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Arizona Affidavit of Disclosure

Arizona Affidavit of Disclosure Information

Before a transfer of real property is finalized, Arizona law requires the seller to disclose material facts about the relevant property to the buyer in a seller's disclosure report.

In Arizona, sellers of five or fewer parcels of improved or unimproved land located in an unincorporated part of a county (any area with no formally organized municipal government), must furnish buyers, in addition to any seller disclosure documents, another document called an affidavit of disclosure, under A.R.S. 33-422. The seller uses the affidavit to disclose additional material facts about the property subject to the pending conveyance. The seller is liable for omissions or misrepresentations made within the affidavit, which contains statements made under oath by the seller in the presence of a notary public or other official qualified by the State of Arizona.

By statute, the seller must provide the written disclosure to the buyer at least seven days prior to the transfer of property ( 33-422(A)). The buyer is then required to acknowledge receipt of the affidavit, and has the right to rescind the transaction up to five days after receiving the disclosure ( 33-422(D)). The affidavit is recorded alongside the deed of transfer in the office of the recorder in the appropriate county. Subsequent sellers of the property are also required to execute and record an affidavit of disclosure; any subsequent affidavit replaces a prior affidavit of record.

The form alerts buyers to some unique circumstances often associated with purchasing rural, unincorporated land in Arizona. For instance, the affidavit acknowledges whether there is legal access and physical access to the property. This disclosure allows the buyer to know beforehand if the necessary easements are in place to allow the buyer to legally access the property without issue, and whether any existent physical access to the property is lawful.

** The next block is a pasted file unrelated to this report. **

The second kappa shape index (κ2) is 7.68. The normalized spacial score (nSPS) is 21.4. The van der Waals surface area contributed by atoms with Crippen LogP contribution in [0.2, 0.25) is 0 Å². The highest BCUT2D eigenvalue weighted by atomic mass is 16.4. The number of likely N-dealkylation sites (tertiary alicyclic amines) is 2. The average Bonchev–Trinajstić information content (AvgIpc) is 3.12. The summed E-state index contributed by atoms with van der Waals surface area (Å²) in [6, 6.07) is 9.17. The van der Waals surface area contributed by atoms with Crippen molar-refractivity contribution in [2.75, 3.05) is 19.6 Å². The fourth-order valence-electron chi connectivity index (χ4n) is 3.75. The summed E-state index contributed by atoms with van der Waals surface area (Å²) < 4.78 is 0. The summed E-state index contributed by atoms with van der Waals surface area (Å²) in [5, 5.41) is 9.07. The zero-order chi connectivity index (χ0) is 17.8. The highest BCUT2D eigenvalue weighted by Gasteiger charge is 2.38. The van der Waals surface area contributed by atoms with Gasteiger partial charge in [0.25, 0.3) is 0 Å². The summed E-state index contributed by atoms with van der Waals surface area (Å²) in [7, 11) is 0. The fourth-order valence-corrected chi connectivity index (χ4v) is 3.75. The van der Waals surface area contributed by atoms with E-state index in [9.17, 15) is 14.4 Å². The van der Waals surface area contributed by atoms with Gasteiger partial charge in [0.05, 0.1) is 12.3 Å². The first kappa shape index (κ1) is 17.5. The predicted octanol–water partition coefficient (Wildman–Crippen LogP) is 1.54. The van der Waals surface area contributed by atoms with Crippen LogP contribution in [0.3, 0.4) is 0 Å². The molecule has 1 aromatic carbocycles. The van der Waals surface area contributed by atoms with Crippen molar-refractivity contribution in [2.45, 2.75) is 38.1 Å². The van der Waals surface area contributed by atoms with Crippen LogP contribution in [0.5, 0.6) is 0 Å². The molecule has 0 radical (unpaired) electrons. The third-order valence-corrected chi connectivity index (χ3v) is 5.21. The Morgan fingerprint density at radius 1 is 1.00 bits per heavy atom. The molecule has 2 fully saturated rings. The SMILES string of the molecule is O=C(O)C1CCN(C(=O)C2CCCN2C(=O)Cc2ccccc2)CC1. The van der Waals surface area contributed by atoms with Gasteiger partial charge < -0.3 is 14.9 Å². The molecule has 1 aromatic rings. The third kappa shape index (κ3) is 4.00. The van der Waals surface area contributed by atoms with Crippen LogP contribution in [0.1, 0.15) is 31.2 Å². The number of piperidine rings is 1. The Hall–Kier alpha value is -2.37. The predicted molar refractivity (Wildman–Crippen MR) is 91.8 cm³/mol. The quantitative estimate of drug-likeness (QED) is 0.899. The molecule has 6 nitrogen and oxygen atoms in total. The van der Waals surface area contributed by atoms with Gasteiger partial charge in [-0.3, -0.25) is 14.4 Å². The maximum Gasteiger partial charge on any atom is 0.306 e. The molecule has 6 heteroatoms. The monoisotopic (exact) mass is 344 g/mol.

The affidavit also affirms relevant facts such as road maintenance, location on a FEMA-designated floodplain, existence of fissures or expansive soils, services provided to the property, water supply, wastewater treatment, and zoning, among others. The seller is also obligated to disclose any encumbrances due to pending legal action that may be attached to the property title.

Parts of the disclosure also serve as a general notice to the buyer: for example, a service provider is not liable for damages resulting from inaccessibility to the property in the case of an emergency. To complete the form, sellers may need to reference additional statutes pertaining to land divisions, maps designating military airports or facilities (available through the Arizona Department of Real Estate website), or other resources, as needed.

Seller and subsequent seller do not include a trustee of a deed of trust who is selling property by a trustees sale pursuant to title 33, chapter 6.1 or any officer who is selling property by execution sale pursuant to title 12, chapter 9 and title 33, chapter 6. If the seller is a trustee of a subdivision trust as defined in section 6-801, the disclosure affidavit required by this section shall be provided by the beneficiary of the subdivision trust.

Nondisclosures, whether intentional or accidental, can have significant legal consequences. Consult a lawyer with specific questions about the affidavit of disclosure or other inquiries relating to real estate transactions in Arizona.

Deeds.com Arizona Affidavit of Disclosure Forms Have Been Updated as Recently as Friday January 21, 2022

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